When Ronni Delvalle grabs ahold of one of her mirrored studio's chrome poles, she feels more graceful, beautiful, and self-assured than when she's practicing any other type of dance or fitness. Fueled by a drive to share this empowering form of sensual exercise with women of all shapes and sizes, Delvalle and her a team of female instructors lead a variety of fitness and instructional pole-dancing classes designed to build confidence, tone muscles, and burn calories.
The team also conducts an aerial-yoga course that incorporates soft cloth hammocks suspended from the ceiling, offering a practical alternative to equestrian yoga, which requires students to form downward facing dogs on the backs of speeding Clydesdales.
Bellator unleashes the intensity of world-class mixed martial arts (MMA) as eight warriors strive in no-holds-barred battles for the prize in the Bellator 50 middleweight quarterfinals. MMA fighters will kick, choke, punch, power-hug, and choke some more, splattering the canvas with human water balloons of sweat and blood. As seen on MTV2, Bellator packs its fight card with eight highly-ranked bruisers and contusion artisans, all dancing in a broken-bone ballet for the middleweight title. Saturday's show-card pits Vitor Vianna (11-1-1) against Sam Alvey (15-2-0) in a boisterous match of crippling wedgies. The circular cage of rage also sports Bryan Baker (15-2-0) extending an olive branch of internal hemorrhaging to Jared Hess (11-2-1), Alexander Shlemenko (40-7-0) and Zelg Galesic (10-5-0) feasting on knuckle sandwiches, and Brian Rogers (7-2-0) and Victor O'Donnell (10-2-0) achieving nirvana with cathartic mule kicks.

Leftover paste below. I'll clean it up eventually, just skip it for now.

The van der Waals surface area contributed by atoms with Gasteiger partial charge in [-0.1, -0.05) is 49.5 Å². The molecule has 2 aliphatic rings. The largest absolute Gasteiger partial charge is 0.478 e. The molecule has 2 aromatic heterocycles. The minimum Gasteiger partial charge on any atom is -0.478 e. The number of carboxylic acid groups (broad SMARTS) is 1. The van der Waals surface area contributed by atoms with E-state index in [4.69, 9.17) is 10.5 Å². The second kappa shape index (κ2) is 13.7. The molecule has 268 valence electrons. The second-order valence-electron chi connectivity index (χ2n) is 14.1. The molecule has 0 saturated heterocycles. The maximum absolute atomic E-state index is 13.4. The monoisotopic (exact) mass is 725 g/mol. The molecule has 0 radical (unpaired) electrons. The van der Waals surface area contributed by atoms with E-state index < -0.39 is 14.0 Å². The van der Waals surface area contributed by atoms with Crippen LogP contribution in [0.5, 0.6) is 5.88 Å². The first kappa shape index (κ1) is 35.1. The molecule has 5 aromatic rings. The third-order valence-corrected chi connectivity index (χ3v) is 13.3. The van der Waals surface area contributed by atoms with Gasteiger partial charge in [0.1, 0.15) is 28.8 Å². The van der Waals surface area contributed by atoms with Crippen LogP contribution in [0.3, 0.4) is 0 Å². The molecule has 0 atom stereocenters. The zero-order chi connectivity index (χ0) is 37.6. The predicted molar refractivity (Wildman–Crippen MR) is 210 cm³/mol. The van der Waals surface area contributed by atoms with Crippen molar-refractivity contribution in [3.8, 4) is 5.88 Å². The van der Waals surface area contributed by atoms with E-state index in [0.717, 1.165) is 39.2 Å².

From the outside, Cinema Paradiso looks more like a church than a movie theater. But inside, there is no mistaking that the auditorium crowded with 230 plush, royal blue velvet seats?each imported from Paris?is a luxurious haven for movie-goers. Now in its 29th year, the theater screens art-house independent films and the annual Fort Lauderdale International Film Festival. With the ability to project 35mm, 16mm, HDCam, Digi-Beta, BetaSP, and DVD, the venue's possibilities are many, and frequent events showcase Hollywood classics and cult horror flicks. To help guests calm their jitters during the scary parts, three bars serve beer and wine, and snacks and concession fare satiate cravings, so that no growling bellies drown out tenderly whispered love scenes.
The French Quarter, the signature restaurant of the Mardi Gras Casino, features an upscale menu brimming with sandwiches, steaks, and seafood. Sandwiches such as the portobello burger, marinated and grilled with roasted red peppers, silence stomachs begging for breaded bliss ($7.95), and fans of beef and silent t's sink their incisors into 8-ounce filet mignon ($23). Pan-seared mahi mahi covered in fresh mango salsa ($13.95) swims into the bellies of seafoodies not already noshing on an 8-ounce sirloins accompanied by jumbo shrimp ($20.94). Live dog races and panoramic views of Fort Lauderdale also entertain diners from the comfort of their tables or the discomfort of their mohair unitards.
In Joni Sheram's one-woman play, Cups, the playwright gives audiences a peek into her packed lingerie drawer through intimate knowledge of her history and character via the progression of tangled straps and faded lace. As Sheram pulls out assorted bras, she reminisces on the myriad memories marked by the quotidian bits of fabric, from the hopeful clasp of a training bra to the daunting responsibility marked by a nursing bra. A strapless bra is used to convey coming-of-age anecdotes, and a heap of ashes commemorates a bra burned during the firewood famine of the 1960s. Hailed as hilarious by scads of reviewers and department-store managers, the play also touches on aging, loss, and decades of women's personal and collective history.